Why is tansy ragwort a problem?
Tansy ragwort is an invasive, toxic weed. When prevalent, tansy ragwort is one of the most common causes of poisoning in cattle and horses, which is typically caused by consumption of the weed found in pastures, hay or silage. Milk produced by affected cows and goats can contain toxins.
Livestock does not reject or avoid tansy ragwort in hay or silage, and the plant's poisonous alkaloids are unaffected by drying. Honey from tansy ragwort also contains the alkaloids.
The highest risk is after the plants have been cut or when mixed in with hay because the plants are not as bitter but just as toxic.
Recommendations for controlling tansy ragwort
Recognizing tansy ragwort
Tansy ragwort is a tap rooted biennial and sometimes a perennial herb that grows up to 4 feet tall. It produces flowerheads that are flat topped clusters. Flowerheads are yellow with many disk flowers and 13 ray flowers. Overall, flowerheads have a daisy-like appearance and bloom June to August.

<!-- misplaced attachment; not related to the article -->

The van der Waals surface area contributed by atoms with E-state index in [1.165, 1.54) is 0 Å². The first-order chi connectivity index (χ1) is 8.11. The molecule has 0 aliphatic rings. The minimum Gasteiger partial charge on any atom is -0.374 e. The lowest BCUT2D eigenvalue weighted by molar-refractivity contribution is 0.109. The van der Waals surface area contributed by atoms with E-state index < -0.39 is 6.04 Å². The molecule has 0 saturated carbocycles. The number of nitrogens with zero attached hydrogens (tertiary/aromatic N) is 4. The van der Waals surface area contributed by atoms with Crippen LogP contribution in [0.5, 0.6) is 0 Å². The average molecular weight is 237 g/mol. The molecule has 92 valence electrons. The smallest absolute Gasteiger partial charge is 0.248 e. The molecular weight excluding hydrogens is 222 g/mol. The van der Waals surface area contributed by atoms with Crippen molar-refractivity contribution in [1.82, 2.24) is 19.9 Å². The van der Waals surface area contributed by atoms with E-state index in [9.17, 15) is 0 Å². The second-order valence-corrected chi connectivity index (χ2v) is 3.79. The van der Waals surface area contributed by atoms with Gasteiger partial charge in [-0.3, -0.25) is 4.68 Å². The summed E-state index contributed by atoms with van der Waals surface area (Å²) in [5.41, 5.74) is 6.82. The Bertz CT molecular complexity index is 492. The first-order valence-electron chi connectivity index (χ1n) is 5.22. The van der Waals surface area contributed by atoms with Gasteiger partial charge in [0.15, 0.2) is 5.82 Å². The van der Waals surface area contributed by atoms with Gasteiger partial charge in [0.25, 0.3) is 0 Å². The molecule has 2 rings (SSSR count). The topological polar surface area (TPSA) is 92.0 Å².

Tansy ragwort spends the first year in the rosette stage with dark green basal leaves that appear ruffled. The leaf underside is somewhat hairy, and appears whitish. During the second year, one or several flowering stems bolt. The leaves found on the flowering stem are alternate and sessile.
Tansy ragwort is found on roadsides, in pastures, fields and cleared forested areas. Tansy ragwort usually reproduces by seed, although it can also reproduce vegetatively. A single large plant may produce 150,000 seeds, which can lie dormant in the soil for as long as 15 years.